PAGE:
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Apollo Expeditions to the Moon



With only 15 minutes of power left in the CM, CapCom told us to make our way into the LM. Fred and I quickly floated through the tunnel, leaving Jack to perform the last chores in our forlorn and pitiful CM that had seemed such a happy home less than two hours earlier. Fred said something that strikes me as funny as I read it now: "Didn't think I'd be back so soon." But nothing seemed funny in real time on that 13th of April, 1970.

Blast-gutted service module was set adrift from the combined command module and lunar module just four hours before Earth reentry. Mission Control had insisted on towing the wrecked service module for 300,000 miles because its bulk protected the command module's heat shield from the intense cold of space. The astronauts next revived the long-dormant command module and prepared to leave their lunar module lifeboat.

There were many, many things to do. In the first place, did we have enough consumables to get home? Fred started calculating, keeping in mind that the LM was built for only a 45-hour lifetime, and we had to stretch that to 90. He had some data from previous LMs in his book -- average rates of water usage related to amperage level, rate of water needed for cooling. It turned out that we had enough oxygen. The full LM descent tank alone would suffice, and in addition, there were two ascent-engine oxygen tanks, and two backpacks whose oxygen supply would never be used on the lunar surface. Two emergency bottles on top of those packs had six or seven pounds each in them. (At LM jettison, just before reentry, 28.5 pounds of oxygen remained, more than half of what we started with.)

We had 2181 ampere hours in the LM batteries. We thought that was enough if we turned off every electrical power device not absolutely necessary. We could not count on the precious CM batteries, because they would be needed for reentry after the LM was cast off. In fact, the ground carefully worked out a procedure where we charged the CM batteries with LM power. As it turned out, we reduced our energy consumption to a fifth of normal, which resulted in our having 20 percent of our LM electrical power left when we jettisoned Aquarius. We did have one electrical heart-stopper during the mission. One of the CM batteries vented with such force that it momentarily dropped off the line. We knew we were finished if we permanently lost that battery.

The jettisoning of elements during the critical last hours of the Apollo 13 mission is shown in this sequence drawing. When the lifesaving LM was shoved off by tunnel pressure about an hour before splashdown, everyone felt a surge of sentiment as the magnificent craft peeled away. Its maker, Grumman, later jokingly sent a bill for more than $400,000 to North American Rockwell for "towing" the CSM 300,000 miles.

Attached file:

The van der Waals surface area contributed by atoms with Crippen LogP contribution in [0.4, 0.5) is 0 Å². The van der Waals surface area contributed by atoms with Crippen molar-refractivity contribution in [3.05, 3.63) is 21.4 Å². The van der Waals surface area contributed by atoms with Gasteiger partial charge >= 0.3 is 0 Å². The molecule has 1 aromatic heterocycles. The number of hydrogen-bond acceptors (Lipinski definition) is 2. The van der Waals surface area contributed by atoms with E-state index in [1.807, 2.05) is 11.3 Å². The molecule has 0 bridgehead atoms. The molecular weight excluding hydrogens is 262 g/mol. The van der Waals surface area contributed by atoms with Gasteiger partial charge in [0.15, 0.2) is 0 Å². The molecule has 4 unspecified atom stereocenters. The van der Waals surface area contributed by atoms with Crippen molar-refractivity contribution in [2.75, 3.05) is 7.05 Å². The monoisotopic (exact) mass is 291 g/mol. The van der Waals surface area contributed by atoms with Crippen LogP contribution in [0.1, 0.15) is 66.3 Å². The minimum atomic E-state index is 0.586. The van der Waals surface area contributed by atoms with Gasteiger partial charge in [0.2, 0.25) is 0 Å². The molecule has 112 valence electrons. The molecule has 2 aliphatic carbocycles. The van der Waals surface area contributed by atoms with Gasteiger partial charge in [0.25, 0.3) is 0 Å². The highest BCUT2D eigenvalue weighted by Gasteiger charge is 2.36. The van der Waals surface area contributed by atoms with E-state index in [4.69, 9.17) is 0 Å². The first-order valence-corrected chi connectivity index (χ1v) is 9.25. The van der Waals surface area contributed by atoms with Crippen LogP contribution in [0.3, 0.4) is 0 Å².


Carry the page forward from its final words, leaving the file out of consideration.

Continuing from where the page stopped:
Water was the real problem. Fred figured that we would run out of water about five hours before we got back to Earth, which was calculated at around 151 hours. But even there, Fred had an ace in the hole. He knew we had a data point from Apollo 11, which had not sent its LM ascent stage crashing into the Moon, as subsequent missions did. An engineering test on the vehicle showed that its mechanisms could survive seven or eight hours in space without water cooling, until the guidance system rebelled at this enforced toasting. But we did conserve water. We cut down to six ounces each per day, a fifth of normal intake, and used fruit juices; we ate hot dogs and other wet-pack foods when we ate at all. (We lost hot water with the accident and dehydratable food is not palatable with cold water.) Somehow, one doesn't get very thirsty in space and we became quite dehydrated. I set one record that stood up throughout Apollo: I lost fourteen pounds, and our crew set another by losing a total of 31.5 pounds, nearly 50 percent more than any other crew. Those stringent measures resulted in our finishing with 28.2 pounds of water, about 9 percent of the total.

Carbon dioxide would poison the astronauts unless scrubbed from the lunar module atmosphere by lithium hydride canisters. But the lunar module had only enough lithium hydride for 4 man-days - plenty for the lunar landing but not the 12 man-day's worth needed now. Here Deke Slayton (center) explains a possible fix to (left to right) Sjoberg, Kraft, and Gilruth. At left is Flight Director Glynn Lunney.

Fred had figured that we had enough lithium hydroxide canisters, which remove carbon dioxide from the spacecraft. There were four cartridge from the LM, and four from the backpacks, counting backups. But he forgot that there would be three of us in the LM instead of the normal two. The LM was designed to support two men for two days. Now it was being asked to care for three men nearly four days.